With hearts beating more than 1,000 times a minute, hummingbirds need to feed constantly, which means they can ill afford to spend time dodging sunshine, according to a report in the journal Royal Society Open Science.
"They cannot go without eating for even a part of the day," said lead author Donald Powers, a professor at George Fox University in Oregon.
"When temperatures get hot, hummingbirds remove themselves from extended direct exposure to the sun for protection," he told AFP.
"Climate change might make body-temperature maintenance increasingly difficult."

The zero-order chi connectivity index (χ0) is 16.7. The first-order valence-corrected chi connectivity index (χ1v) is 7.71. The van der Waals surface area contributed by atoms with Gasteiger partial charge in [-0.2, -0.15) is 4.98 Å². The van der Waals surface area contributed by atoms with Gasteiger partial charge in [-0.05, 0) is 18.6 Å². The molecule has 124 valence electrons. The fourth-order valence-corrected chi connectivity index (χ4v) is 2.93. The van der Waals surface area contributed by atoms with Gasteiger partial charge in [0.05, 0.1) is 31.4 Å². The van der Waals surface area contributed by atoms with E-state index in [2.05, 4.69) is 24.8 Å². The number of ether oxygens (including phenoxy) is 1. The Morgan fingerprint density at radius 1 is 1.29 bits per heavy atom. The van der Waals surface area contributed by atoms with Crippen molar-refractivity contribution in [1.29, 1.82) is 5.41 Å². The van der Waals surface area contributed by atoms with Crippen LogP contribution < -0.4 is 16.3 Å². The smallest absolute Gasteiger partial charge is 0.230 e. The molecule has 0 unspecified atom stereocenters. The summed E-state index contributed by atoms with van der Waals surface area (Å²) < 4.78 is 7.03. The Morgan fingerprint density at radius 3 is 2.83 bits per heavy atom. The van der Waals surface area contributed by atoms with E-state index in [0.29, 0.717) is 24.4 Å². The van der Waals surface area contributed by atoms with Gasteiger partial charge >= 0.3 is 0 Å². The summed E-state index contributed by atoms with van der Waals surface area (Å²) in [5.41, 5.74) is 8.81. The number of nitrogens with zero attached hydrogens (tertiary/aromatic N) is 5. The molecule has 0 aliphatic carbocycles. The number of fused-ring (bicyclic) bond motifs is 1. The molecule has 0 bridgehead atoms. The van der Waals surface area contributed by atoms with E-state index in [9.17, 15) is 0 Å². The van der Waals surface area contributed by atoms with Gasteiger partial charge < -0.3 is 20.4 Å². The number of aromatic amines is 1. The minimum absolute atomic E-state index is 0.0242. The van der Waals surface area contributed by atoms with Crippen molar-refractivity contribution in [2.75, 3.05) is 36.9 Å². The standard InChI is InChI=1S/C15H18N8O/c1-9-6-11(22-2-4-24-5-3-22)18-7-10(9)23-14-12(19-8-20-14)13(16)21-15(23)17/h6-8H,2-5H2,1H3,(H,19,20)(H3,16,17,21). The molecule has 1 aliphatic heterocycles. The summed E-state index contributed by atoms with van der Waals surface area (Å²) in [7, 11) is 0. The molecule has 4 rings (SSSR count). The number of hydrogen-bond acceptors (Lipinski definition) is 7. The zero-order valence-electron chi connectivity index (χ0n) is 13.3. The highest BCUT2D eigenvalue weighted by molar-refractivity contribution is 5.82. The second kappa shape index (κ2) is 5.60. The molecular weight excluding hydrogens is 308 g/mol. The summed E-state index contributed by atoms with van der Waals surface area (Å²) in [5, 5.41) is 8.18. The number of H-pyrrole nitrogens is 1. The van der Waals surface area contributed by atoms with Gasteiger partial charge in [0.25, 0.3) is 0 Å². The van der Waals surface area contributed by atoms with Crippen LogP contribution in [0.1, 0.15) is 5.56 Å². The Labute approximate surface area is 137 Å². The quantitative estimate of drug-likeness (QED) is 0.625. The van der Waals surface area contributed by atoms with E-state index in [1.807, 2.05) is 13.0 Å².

Even their sex lives could suffer -- observation during breeding season suggested a disruption of their ability to interact socially.
"It is possible that higher temperature could impact reproduction," Powers said.
The cascading effects of global warming even extend to the plants upon which hummingbirds depend for both sustenance and shade.
If the mostly tropical birds move to higher ground or cooler climes in response to climate change -- as many species already have -- the flowers from which they draw nectar may no longer be as abundant.
"The problem with rapid shifts in distribution is that the birds can move more quickly than the plants," Powers said.